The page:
Oncology for medical students: a European School of Oncology contribution to undergraduate cancer education.

Department of Medical Oncology, Medical School, University of Ioannina, 451 10 Ioannina, Greece.
Cancer Treatment Reviews (Impact Factor: 6.02). 09/2007; 33(5):419-26. DOI: 10.1016/j.ctrv.2007.02.005
Source: PubMed

ABSTRACT Worldwide undergraduate cancer medicine is taught in a non-unanimous manner. There are frequent overlaps, omissions and discrepancies in the curricula of different medical schools concerning oncology teaching. Various attempts for possible changes and improvements have been made. Several extra-curriculum teaching programmes have been developed in academic European settings in collaboration with other scientific bodies. In this paper, we are analyzing the educational results from 115 medical students--mostly Europeans--who participated in three Oncology Summer Courses (2004, 2005, 2006) organized by European School of Oncology in collaboration with the University of Ioannina.

  • [Show abstract] [Hide abstract]
    ABSTRACT: The "International Summer School on Experimental and Clinical Oncology for Medical Students" is organised at the Medical University of Vienna to teach a multidisciplinary approach to oncology to medical students in the final phase of their studies. The program includes biology, diagnosis, clinical and psycho-oncology. Lectures are given by medical, radiation and surgical oncologists. Teaching includes case reports, poster presentations and role-play. As part of the organising committee, Austrian students organise a social program. Since 1999, six courses have been held (147 students from 19 countries). Students recorded high satisfaction with organisation, scientific content and topic range. Case presentations, poster presentations and role-play were very useful. Early criticism that the program was too intense (long lectures and little interaction) has been answered. The summer school has a high degree of acceptance and is a very useful tool to teach medical students about oncology and approaching a cancer patient.
    Journal of Cancer Education 03/2010; 25(1):51-4. · 0.88 Impact Factor
  • [Show abstract] [Hide abstract]
    ABSTRACT: academic year) was based on previous submission of C.V. and a letter of motivation describing their goals and reasons for choosing a summer training course in oncology. A total of 23 students attended the course (9 students in the fourth year, 11 students in the fifth year and 3 students in the sixth year) with a predominance of female students (74%). The topics presented covered basic knowledge regarding cancer and its biology; world epidemiology of the disease with a focus on Egypt's epidemiological data; principles of cancer management, and an overview of the most common malignancies. The clinical rounds focused on interaction of the students with patients; examining the various symptoms; side effects of treatment and highlighting the special care and health awareness issues surrounding cancer patients. At the end of the 2-week course; the students' knowledge gained was evaluated, besides completing a “post-course evaluation questionnaire” to assess the course outcome in terms of: how their goals were achieved, evaluation of the course's instructors, course educational materials, institutional facilities and how they would improve the course.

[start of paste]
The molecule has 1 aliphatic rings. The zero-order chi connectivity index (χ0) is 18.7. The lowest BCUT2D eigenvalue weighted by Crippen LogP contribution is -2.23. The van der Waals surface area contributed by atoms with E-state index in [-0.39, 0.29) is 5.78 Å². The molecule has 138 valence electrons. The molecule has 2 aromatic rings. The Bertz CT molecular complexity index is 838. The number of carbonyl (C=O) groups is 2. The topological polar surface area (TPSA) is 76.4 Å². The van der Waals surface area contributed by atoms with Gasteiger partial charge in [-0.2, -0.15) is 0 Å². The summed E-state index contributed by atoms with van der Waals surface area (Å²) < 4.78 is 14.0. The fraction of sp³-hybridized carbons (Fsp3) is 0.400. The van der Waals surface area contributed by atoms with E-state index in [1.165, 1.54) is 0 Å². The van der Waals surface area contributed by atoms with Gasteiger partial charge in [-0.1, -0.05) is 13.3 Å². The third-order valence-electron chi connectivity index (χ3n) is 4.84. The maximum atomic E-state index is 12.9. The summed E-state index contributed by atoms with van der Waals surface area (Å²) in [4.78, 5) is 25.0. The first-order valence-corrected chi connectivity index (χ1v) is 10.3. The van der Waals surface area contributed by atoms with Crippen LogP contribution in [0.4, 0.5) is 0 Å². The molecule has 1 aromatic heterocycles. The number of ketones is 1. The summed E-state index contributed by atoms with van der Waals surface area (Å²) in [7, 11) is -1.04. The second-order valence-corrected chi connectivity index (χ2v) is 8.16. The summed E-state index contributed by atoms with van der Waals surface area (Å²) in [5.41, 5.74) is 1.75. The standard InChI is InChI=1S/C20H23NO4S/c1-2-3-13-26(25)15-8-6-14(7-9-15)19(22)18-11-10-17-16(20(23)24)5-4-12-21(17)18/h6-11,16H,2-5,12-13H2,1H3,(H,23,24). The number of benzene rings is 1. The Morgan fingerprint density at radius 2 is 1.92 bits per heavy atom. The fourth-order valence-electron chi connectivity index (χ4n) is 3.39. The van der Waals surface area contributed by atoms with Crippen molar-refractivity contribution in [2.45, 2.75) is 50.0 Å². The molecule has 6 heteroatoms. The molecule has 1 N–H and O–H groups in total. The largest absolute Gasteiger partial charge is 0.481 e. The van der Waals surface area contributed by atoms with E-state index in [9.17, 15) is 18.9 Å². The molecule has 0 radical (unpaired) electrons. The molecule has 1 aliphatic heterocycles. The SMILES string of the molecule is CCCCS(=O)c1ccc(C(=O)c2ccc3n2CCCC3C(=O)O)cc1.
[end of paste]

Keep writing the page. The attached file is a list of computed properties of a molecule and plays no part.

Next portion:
Journal of Cancer Education 03/2011; 26(3):547-8. · 0.88 Impact Factor
  • [Show abstract] [Hide abstract]
    ABSTRACT: The oncology education framework currently in use in Canadian medical training programs is unknown, and the needs of learners have not been fully assessed to determine whether they are adequately prepared to manage patients with cancer. To assess the oncology education framework currently in use at Canadian medical schools and residency training programs for family (fm) and internal medicine (im), and to evaluate opinions about the content and utility of standard oncology education objectives, a Web survey was designed and sent to educators and learners. The survey recipients included undergraduate medical education curriculum committee members (umeccms), directors of fm and im programs, oncologists, medical students, and fm and im residents. Survey responses were received from 677 educators and learners. Oncology education was felt to be inadequate in their respective programs by 58% of umeccms, 57% of fm program directors, and 50% of im program directors. For learners, oncology education was thought to be inadequate by 67% of medical students, 86% of fm residents, and 63% of im residents. When comparing teaching of medical subspecialty-related diseases, all groups agreed that their trainees were least prepared to manage patients with cancer. A standard set of oncology objectives was thought to be possibly or definitely useful for undergraduate learners by 59% of respondents overall and by 61% of postgraduate learners. Oncology education in Canadian undergraduate and postgraduate fm and im training programs are currently thought to be inadequate by a majority of educators and learners. Developing a standard set of oncology objectives might address the needs of learners.
    Current Oncology 02/2014; 21(1):e75-88. · 1.63 Impact Factor